Spatial Planning is often thought of as a technical, highly regulated and institutionalised activity. However, one can also conceive spatial planning as a much more cultural activity. In solving spatial problems and in developing spatial plans, one often needs to bridge the different, partly culturally determined, interests of stakeholders. At the same time also policy regulations and institutionalised procedures usually leave a lot of space for interpretation and for different ways of dealing with the issues at stake. Therefore, one can distinguish many different, personal, local, regional or national styles and cultures of doing spatial planning. Looking spatial planning as a cultural activity might very well contribute to more effective ways of doing spatial planning. For a number of years, I participated in a working group of the Academy for Spatial Research and Planning (ARL) addressing the ‘Cultures of Spatial Planning’.
However, many Spatial Planning scholars are traditionally rather reluctant to take this more cultural perspective. Only under circumstances in which the hitherto ways of doing become less effective anymore, one is willing to look for new culturally informed forms of spatial policy making. Demographic shrinkage in times of austerity are circumstances, which make traditional forms of spatial policy less effective.
A former PhD students of mine, Dr. Marlies Meijer, focused her research on spatial planning under these new circumstances, and investigated what she called ‘more informal’ ways of doing spatial planning. Of course informal ways of policy making, are well known from many countries in the global South, where it sometimes is the only way of getting things done and problems solved under the condition of more or less failing states and failing governance. Traditionally these were practices which some spatial planners in Western countries, such as the Netherlands – as the traditional ‘best practice’ country with respect to spatial planning – looked down at. One might say that this is almost a kind of post-colonial reflex. Under these new circumstances, however, this could radically change. All of the sudden, one could also turn it around, and ask one self, what we in the Netherlands can learn from these informal practices. It is revealing to reflect on this change of perspective, but of course it is also not that black or white, and there are many nuances in between.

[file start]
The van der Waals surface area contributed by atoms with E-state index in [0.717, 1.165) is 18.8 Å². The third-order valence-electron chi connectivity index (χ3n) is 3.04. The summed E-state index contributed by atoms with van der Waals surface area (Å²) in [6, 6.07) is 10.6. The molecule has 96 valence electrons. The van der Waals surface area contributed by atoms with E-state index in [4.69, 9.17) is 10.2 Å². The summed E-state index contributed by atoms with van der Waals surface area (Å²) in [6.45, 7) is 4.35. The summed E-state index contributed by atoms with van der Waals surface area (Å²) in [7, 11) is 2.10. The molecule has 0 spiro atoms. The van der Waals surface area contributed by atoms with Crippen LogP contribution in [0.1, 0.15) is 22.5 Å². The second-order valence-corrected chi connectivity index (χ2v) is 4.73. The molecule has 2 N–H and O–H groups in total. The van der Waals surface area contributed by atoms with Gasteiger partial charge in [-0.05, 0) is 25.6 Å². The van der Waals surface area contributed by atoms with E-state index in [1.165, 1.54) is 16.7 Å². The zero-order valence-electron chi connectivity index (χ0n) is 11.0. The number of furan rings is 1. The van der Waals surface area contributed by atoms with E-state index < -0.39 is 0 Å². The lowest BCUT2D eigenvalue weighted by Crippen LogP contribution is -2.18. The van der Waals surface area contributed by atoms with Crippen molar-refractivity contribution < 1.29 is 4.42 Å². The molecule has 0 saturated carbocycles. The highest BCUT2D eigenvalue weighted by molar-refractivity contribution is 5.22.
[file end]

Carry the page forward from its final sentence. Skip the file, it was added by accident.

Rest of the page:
In a recently published article, Marlies Meijer and myself address the role of informality in Dutch planning practices.
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